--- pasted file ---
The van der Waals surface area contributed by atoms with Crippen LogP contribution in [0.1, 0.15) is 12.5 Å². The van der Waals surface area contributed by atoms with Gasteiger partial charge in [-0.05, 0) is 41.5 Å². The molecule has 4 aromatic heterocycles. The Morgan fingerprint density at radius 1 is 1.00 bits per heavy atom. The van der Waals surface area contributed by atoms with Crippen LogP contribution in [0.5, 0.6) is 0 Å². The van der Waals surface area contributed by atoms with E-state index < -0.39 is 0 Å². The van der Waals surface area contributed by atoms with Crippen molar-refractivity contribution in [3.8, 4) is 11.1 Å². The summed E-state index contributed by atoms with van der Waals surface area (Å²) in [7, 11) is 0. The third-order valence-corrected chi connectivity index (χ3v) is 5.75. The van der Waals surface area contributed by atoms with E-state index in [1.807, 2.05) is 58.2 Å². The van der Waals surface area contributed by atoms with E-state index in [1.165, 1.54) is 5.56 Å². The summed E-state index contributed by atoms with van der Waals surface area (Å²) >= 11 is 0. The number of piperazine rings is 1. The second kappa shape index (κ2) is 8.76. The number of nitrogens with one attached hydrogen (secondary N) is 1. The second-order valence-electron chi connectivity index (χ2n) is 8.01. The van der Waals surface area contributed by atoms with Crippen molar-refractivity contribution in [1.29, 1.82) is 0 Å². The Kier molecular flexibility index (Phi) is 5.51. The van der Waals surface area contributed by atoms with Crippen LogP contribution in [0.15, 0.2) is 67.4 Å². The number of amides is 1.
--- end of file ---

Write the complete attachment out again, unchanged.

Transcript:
The van der Waals surface area contributed by atoms with Crippen LogP contribution in [0.1, 0.15) is 12.5 Å². The van der Waals surface area contributed by atoms with Gasteiger partial charge in [-0.05, 0) is 41.5 Å². The molecule has 4 aromatic heterocycles. The Morgan fingerprint density at radius 1 is 1.00 bits per heavy atom. The van der Waals surface area contributed by atoms with Crippen LogP contribution in [0.5, 0.6) is 0 Å². The van der Waals surface area contributed by atoms with E-state index < -0.39 is 0 Å². The van der Waals surface area contributed by atoms with Crippen molar-refractivity contribution in [3.8, 4) is 11.1 Å². The summed E-state index contributed by atoms with van der Waals surface area (Å²) in [7, 11) is 0. The third-order valence-corrected chi connectivity index (χ3v) is 5.75. The van der Waals surface area contributed by atoms with E-state index in [1.807, 2.05) is 58.2 Å². The van der Waals surface area contributed by atoms with E-state index in [1.165, 1.54) is 5.56 Å². The summed E-state index contributed by atoms with van der Waals surface area (Å²) >= 11 is 0. The number of piperazine rings is 1. The second kappa shape index (κ2) is 8.76. The number of nitrogens with one attached hydrogen (secondary N) is 1. The second-order valence-electron chi connectivity index (χ2n) is 8.01. The van der Waals surface area contributed by atoms with Crippen molar-refractivity contribution in [1.29, 1.82) is 0 Å². The Kier molecular flexibility index (Phi) is 5.51. The van der Waals surface area contributed by atoms with Crippen LogP contribution in [0.15, 0.2) is 67.4 Å². The number of amides is 1.